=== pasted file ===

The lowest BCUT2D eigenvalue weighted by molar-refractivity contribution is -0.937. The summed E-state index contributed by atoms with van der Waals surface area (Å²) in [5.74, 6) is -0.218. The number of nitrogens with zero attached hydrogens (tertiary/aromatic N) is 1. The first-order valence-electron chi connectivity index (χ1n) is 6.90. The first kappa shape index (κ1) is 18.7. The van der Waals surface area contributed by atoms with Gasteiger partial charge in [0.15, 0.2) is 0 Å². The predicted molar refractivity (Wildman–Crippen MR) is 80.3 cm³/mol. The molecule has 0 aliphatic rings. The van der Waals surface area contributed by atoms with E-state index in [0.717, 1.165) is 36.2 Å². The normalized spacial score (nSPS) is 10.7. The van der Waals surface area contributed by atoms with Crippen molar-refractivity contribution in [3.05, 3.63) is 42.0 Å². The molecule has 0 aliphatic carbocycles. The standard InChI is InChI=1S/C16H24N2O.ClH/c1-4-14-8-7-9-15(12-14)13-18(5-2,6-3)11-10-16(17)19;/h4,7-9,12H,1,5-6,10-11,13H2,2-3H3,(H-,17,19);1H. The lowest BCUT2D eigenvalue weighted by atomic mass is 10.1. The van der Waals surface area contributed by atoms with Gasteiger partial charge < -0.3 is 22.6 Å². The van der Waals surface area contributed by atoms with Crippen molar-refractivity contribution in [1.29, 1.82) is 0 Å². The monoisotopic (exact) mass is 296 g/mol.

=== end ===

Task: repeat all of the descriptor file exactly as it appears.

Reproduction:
The lowest BCUT2D eigenvalue weighted by molar-refractivity contribution is -0.937. The summed E-state index contributed by atoms with van der Waals surface area (Å²) in [5.74, 6) is -0.218. The number of nitrogens with zero attached hydrogens (tertiary/aromatic N) is 1. The first-order valence-electron chi connectivity index (χ1n) is 6.90. The first kappa shape index (κ1) is 18.7. The van der Waals surface area contributed by atoms with Gasteiger partial charge in [0.15, 0.2) is 0 Å². The predicted molar refractivity (Wildman–Crippen MR) is 80.3 cm³/mol. The molecule has 0 aliphatic rings. The van der Waals surface area contributed by atoms with E-state index in [0.717, 1.165) is 36.2 Å². The normalized spacial score (nSPS) is 10.7. The van der Waals surface area contributed by atoms with Crippen molar-refractivity contribution in [3.05, 3.63) is 42.0 Å². The molecule has 0 aliphatic carbocycles. The standard InChI is InChI=1S/C16H24N2O.ClH/c1-4-14-8-7-9-15(12-14)13-18(5-2,6-3)11-10-16(17)19;/h4,7-9,12H,1,5-6,10-11,13H2,2-3H3,(H-,17,19);1H. The lowest BCUT2D eigenvalue weighted by atomic mass is 10.1. The van der Waals surface area contributed by atoms with Gasteiger partial charge < -0.3 is 22.6 Å². The van der Waals surface area contributed by atoms with Crippen molar-refractivity contribution in [1.29, 1.82) is 0 Å². The monoisotopic (exact) mass is 296 g/mol.